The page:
“Sink in, sink down to the farthest roots”
– Ursula K Le Guin
Physical – nonphysical
Lydia Gifford impregnates her artworks with a lot more than paint, dye, glue, or gesso. They are indeed physical objects, but ones that also carry traces of a deeper search. The whole process is meaningful, from the choice of the cloths or fabrics to the different elements that integrate the works, and that have often been dug out by the artist herself. The nonphysical matters that are hidden among the creases are as relevant: the time spent creating the work, making and remaking it, the time it will take to be seen, touched or even being thought of, or the history of its pigments.
Stillness – movement
The still works on the wall or hanging from the ceiling exude a sense of calm, inviting the viewer to come closer and concentrate on their forms, colors, or textures. Before the stillness they were twisted, moved, squeezed until they found their final shapes. The movement is an intrinsic part of these pieces and also of Gifford’s artistic practice. When creating, her body moves on the floor with an intensity similar to that of a dancer improvising a choreography. And the repeated actions in themselves become a form of art, a meditation in movement that allows to create. As Pina Bausch beautifully put it: “Repetition is not repetition. The same action makes you feel something completely different at the end”.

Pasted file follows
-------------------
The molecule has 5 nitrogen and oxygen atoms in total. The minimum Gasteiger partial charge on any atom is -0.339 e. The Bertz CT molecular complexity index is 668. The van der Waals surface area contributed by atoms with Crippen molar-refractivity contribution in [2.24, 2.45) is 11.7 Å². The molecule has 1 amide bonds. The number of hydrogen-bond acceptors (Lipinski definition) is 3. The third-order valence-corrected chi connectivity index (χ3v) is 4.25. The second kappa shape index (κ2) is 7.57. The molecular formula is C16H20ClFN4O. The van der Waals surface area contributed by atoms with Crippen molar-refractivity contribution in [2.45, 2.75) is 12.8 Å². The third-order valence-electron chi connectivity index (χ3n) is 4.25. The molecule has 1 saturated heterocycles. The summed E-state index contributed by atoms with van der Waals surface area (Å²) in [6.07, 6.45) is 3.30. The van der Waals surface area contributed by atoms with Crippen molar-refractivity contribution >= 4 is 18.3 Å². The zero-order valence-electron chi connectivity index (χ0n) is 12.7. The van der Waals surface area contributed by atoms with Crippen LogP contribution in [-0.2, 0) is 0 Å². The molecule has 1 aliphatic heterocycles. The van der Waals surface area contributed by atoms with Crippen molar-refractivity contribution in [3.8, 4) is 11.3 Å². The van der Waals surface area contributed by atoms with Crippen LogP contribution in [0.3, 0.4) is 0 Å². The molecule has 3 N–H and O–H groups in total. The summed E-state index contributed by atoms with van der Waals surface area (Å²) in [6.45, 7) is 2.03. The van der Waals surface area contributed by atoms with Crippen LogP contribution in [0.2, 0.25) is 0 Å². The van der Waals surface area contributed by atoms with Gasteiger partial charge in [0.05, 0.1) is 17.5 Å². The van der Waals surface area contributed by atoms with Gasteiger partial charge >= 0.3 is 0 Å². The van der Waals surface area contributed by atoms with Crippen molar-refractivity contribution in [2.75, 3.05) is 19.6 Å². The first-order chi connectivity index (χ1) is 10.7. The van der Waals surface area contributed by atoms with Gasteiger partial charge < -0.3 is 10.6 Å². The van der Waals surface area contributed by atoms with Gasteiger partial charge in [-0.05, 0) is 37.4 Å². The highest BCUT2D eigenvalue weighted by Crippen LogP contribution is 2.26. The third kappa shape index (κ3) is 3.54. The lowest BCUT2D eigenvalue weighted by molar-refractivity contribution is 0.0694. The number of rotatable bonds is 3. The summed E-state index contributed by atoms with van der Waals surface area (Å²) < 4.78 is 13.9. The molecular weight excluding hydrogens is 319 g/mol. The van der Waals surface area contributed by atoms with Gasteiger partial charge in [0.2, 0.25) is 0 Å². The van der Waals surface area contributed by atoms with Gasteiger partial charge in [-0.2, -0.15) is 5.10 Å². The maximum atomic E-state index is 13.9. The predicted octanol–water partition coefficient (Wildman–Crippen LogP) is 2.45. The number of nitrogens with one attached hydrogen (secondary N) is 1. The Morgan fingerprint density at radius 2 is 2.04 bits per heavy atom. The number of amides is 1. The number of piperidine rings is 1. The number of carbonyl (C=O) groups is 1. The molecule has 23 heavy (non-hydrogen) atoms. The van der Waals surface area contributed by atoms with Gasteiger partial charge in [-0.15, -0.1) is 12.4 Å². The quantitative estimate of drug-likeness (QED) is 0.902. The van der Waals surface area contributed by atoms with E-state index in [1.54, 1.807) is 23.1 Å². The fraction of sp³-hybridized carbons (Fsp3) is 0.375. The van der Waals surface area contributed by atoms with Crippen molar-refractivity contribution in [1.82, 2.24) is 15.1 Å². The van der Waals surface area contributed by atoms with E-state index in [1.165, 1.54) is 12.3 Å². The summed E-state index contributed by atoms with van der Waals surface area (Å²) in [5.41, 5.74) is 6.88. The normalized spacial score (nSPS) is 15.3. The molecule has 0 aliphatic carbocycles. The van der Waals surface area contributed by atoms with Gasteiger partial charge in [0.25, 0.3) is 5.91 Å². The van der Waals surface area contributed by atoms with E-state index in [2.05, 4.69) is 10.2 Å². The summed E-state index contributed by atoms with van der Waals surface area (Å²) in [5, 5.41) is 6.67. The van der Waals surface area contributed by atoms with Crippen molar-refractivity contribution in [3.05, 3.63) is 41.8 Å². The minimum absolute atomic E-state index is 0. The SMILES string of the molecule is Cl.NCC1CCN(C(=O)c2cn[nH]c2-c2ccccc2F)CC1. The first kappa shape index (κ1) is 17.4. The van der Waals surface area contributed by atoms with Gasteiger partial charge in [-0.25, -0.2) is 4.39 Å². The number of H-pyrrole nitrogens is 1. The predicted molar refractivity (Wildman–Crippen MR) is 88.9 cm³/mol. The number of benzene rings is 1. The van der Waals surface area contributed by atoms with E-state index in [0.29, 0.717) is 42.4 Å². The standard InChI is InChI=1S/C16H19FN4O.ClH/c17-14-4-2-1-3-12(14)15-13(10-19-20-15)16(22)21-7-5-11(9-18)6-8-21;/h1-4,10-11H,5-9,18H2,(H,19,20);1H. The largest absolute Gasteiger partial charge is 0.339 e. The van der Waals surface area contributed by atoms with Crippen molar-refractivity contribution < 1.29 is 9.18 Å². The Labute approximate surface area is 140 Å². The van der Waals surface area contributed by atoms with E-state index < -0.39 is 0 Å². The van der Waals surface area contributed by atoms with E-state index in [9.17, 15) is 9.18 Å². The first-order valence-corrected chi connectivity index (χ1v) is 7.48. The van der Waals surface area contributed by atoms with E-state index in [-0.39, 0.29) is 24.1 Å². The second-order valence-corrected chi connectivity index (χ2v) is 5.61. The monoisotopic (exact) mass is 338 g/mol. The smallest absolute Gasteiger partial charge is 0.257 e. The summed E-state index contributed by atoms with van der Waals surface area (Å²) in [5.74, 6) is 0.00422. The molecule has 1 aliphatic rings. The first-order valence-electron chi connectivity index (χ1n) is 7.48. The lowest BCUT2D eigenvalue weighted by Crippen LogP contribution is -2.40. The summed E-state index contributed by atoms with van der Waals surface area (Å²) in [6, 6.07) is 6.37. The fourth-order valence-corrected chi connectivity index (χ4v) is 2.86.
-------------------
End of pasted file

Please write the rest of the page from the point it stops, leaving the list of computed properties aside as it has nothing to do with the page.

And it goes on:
Sink – Float
In her search for the ingredients that will integrate her works, Gifford’s hands often sink into the ground. Her fingers dig, excavate, search for dirt or powder. In this process, it is not only what she finds that is significant but also the history that is contained in the layers of matter she touches. In the same way that memories arise in our minds, so do these elements emerge carrying all their past. These artworks are connected to the earth, but they also have a vaporous quality. You can sometimes see through the layers and with their imperfect shapes they seem to be moving, at times even floating.
Painting – sculpture
The richness of these artworks is also in the fact that they cannot be so easily defined. They are in a way both painting and sculpture, since touching and transforming the material is as important as the elements applied on it. Really, it is as much about the process as it is about the result. And in fact, both are inextricably intertwined. The three-dimensional pieces are meant to be a trigger for our senses, allowing us to absorb the atmosphere they create and continue our own search for meaning.
Text written after an exchange between Lydia Gifford and Florence Rodenstein.
 K Le Guin, Ursula. From the poem “Come to Dust”.
 Kisselgoff, Anna. “Pina Bausch Dance: Key is Emotion”. The New York Times. October 4th, 1985. https://www.nytimes.com/1985/10/04/arts/pina-bausch-dance-key-is-emotion.html